Despite the hundreds of Brazilian players that have made the move to Europe this past decade, there can be few who have adapted as well to life as Marcos Senna. Indeed, the Villarreal defensive midfielder, who has been gracing La Liga since 2002/03, has fully embraced Spain and its customs, and has seen his career hit ever greater heights as a result.
“For players leaving Brazil to live in another country, it’s vital they have a long-term approach to the move and are prepared to make some changes to their way of life,” Senna told FIFA.com, just days after making his 220th competitive appearance for El Submarino Amarillo, thus breaking the record previously held by Argentinian left-back Rodolfo Arruabarrena. "The quicker you embrace that idea, the easier everything ought to be."
To say that Senna was ready for his own move to Spain is something of an understatement, with the tactically astute competitor already picturing life in La Liga three years prior to joining Villarreal. “I came over here in 1999 with Corinthians to play in the Trofeo Teresa Herrera (pre-season friendly tournament)," he recalled. "What with the good weather, the beauty of La Coruna and the style of football being similar to Brazil, I remember thinking that playing in Spain would be ideal.”
His judgement proved to be sound, with Senna going on to thrive in the Villarreal engine room. And once he had gained Spanish citizenship, he caught the eye of then Spain coach Luis Aragones. “I knew that I was unlikely to get a chance with Brazil,” he said of his decision to turn out for La Roja, a choice vindicated by his key part in victory at UEFA EURO 2008, Spain’s first major trophy since 1964.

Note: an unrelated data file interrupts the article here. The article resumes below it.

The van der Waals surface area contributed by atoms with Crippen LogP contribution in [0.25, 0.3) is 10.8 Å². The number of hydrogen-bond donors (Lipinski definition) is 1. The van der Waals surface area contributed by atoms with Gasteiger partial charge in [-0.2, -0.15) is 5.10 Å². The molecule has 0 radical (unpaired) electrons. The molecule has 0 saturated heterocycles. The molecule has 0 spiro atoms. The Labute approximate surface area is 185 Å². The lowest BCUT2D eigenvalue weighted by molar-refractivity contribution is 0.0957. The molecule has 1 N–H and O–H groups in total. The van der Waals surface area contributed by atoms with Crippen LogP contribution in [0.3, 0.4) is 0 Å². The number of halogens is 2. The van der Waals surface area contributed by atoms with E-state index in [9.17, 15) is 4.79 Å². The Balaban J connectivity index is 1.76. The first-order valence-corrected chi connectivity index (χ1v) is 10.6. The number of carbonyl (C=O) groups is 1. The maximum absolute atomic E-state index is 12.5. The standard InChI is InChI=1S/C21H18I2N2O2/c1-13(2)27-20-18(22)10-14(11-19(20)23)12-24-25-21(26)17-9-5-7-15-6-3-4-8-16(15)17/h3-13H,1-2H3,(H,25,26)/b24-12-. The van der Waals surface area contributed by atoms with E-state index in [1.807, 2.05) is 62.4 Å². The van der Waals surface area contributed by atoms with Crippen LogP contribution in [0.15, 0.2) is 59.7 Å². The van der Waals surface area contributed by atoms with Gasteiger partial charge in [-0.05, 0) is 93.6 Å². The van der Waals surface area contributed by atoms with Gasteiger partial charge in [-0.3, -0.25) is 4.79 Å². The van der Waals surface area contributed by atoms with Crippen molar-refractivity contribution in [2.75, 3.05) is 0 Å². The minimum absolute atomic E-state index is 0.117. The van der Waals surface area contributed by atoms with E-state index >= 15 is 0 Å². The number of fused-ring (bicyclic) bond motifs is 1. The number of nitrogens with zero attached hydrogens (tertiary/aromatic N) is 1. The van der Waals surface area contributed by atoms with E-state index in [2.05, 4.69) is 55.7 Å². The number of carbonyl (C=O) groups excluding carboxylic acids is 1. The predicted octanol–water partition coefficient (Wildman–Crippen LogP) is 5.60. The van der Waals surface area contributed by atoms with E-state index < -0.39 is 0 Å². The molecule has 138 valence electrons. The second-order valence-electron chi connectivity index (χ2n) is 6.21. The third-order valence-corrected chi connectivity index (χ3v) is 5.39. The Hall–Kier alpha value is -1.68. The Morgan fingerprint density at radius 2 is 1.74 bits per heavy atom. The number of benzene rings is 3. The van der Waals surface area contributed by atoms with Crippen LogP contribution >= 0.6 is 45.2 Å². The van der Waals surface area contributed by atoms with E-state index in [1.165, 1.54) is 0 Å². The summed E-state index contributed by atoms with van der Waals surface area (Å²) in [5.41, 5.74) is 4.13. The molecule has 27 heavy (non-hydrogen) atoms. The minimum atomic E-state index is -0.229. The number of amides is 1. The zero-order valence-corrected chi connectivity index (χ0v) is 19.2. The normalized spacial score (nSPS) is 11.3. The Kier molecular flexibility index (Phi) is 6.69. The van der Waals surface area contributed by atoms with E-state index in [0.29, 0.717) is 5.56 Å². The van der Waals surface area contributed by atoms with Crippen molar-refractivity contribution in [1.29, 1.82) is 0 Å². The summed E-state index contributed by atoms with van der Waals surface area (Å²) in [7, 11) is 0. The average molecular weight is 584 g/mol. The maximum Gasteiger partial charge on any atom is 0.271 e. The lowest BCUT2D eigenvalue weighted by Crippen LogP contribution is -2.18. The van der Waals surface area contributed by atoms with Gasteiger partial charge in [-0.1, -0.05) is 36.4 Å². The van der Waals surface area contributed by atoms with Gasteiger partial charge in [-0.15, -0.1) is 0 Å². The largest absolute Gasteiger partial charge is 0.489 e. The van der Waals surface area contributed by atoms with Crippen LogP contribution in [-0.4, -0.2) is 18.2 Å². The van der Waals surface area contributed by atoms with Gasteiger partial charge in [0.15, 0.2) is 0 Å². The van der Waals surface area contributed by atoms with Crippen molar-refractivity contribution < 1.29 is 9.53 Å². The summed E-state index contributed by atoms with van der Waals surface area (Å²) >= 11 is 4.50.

“The situation is changing all the time but, in general, it’s hard for a player to break into A Seleção if they’ve not proved themselves in Brazilian football first,” said the 34-year-old from Sao Paulo state, who is a product of the Rio Branco de Americana youth system.
“For example, I never quite established myself at Corinthians. I moved to Spain after reaching the final of the Copa Libertadores with Sao Caetano, who aren’t a big-name side, and on top of that I signed for Villarreal, who at the time weren’t a high-profile team either. At the end of the day, being able to play for Spain was really fulfilling, and I’ve no regrets about not having played for A Seleção. None whatsoever.”
One thing he does regret, however, was the decision of Vicente Del Bosque - Aragones's successor - not to take him to the 2010 FIFA World Cup South Africa™. “Did that hurt? There’s no doubt about it, it hurt a lot,” revealed the 34-year-old, who had been confident of making the cut after being selected for a friendly with France in March.
“Listen, I’m not going to say that I was 100 per cent sure I’d go, because that’d seem presumptuous, but I was 90 per cent certain. I’d even tried on the clothes I’d be wearing to travel with the squad. My hopes were that high.” Senna’s spot nevertheless went to Athletic Bilbao youngster Javier Martinez.
“I admit I hadn’t had the best of seasons prior to the World Cup," he continued. "But to be overlooked in favour of an uncapped player whose performances, if we’re honest, hadn’t been that outstanding, was tough to take. But you’ve got to be patient. You never know what’s going on in a coach’s mind when he makes these choices.”
Even in the face of this setback, it cannot be denied that the balance of Senna’s time on the Iberian Peninsula has been overwhelmingly positive: “It’s quite hard for me to talk about adapting to life here, because I had no problems at all. I’ve felt right at home from the off.”
And given his resounding importance to that EURO 2008 success, as well as his loyalty and consistency at Villarreal, Spanish football fans will be sure to make him feel equally at home for a long time yet.